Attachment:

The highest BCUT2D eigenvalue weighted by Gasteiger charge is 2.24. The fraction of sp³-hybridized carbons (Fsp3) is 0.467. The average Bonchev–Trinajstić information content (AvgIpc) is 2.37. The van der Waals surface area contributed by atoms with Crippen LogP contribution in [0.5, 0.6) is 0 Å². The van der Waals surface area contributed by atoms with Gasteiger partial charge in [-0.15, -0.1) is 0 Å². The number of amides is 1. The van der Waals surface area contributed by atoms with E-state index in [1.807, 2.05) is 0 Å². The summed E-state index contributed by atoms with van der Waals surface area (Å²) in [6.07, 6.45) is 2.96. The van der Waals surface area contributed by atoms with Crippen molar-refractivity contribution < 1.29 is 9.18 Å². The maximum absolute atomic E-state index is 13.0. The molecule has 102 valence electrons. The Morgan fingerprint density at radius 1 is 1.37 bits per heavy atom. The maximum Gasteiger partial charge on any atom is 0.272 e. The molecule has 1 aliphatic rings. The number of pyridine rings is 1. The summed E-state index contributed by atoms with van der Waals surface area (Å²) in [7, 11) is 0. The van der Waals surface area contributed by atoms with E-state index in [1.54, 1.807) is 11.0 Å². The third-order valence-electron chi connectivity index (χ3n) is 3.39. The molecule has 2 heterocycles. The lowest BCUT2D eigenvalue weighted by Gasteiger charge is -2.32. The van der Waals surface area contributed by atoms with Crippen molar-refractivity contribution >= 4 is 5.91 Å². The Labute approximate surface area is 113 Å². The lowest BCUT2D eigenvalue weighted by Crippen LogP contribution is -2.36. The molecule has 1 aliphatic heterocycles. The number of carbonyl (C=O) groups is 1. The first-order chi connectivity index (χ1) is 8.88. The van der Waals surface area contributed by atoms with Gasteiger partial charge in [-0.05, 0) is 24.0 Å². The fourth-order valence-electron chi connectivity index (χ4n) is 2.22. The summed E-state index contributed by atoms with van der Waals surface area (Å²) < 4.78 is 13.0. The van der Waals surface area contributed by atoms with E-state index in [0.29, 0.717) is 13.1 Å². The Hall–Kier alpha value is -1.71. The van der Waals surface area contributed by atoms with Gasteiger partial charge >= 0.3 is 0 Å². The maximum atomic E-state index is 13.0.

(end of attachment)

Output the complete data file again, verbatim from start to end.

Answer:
The highest BCUT2D eigenvalue weighted by Gasteiger charge is 2.24. The fraction of sp³-hybridized carbons (Fsp3) is 0.467. The average Bonchev–Trinajstić information content (AvgIpc) is 2.37. The van der Waals surface area contributed by atoms with Crippen LogP contribution in [0.5, 0.6) is 0 Å². The van der Waals surface area contributed by atoms with Gasteiger partial charge in [-0.15, -0.1) is 0 Å². The number of amides is 1. The van der Waals surface area contributed by atoms with E-state index in [1.807, 2.05) is 0 Å². The summed E-state index contributed by atoms with van der Waals surface area (Å²) in [6.07, 6.45) is 2.96. The van der Waals surface area contributed by atoms with Crippen molar-refractivity contribution < 1.29 is 9.18 Å². The maximum absolute atomic E-state index is 13.0. The molecule has 102 valence electrons. The Morgan fingerprint density at radius 1 is 1.37 bits per heavy atom. The maximum Gasteiger partial charge on any atom is 0.272 e. The molecule has 1 aliphatic rings. The number of pyridine rings is 1. The summed E-state index contributed by atoms with van der Waals surface area (Å²) in [7, 11) is 0. The van der Waals surface area contributed by atoms with E-state index in [1.54, 1.807) is 11.0 Å². The third-order valence-electron chi connectivity index (χ3n) is 3.39. The molecule has 2 heterocycles. The lowest BCUT2D eigenvalue weighted by Gasteiger charge is -2.32. The van der Waals surface area contributed by atoms with Crippen molar-refractivity contribution >= 4 is 5.91 Å². The Labute approximate surface area is 113 Å². The lowest BCUT2D eigenvalue weighted by Crippen LogP contribution is -2.36. The molecule has 1 aliphatic heterocycles. The number of carbonyl (C=O) groups is 1. The first-order chi connectivity index (χ1) is 8.88. The van der Waals surface area contributed by atoms with Gasteiger partial charge in [-0.05, 0) is 24.0 Å². The fourth-order valence-electron chi connectivity index (χ4n) is 2.22. The summed E-state index contributed by atoms with van der Waals surface area (Å²) < 4.78 is 13.0. The van der Waals surface area contributed by atoms with E-state index in [0.29, 0.717) is 13.1 Å². The Hall–Kier alpha value is -1.71. The van der Waals surface area contributed by atoms with Gasteiger partial charge >= 0.3 is 0 Å². The maximum atomic E-state index is 13.0.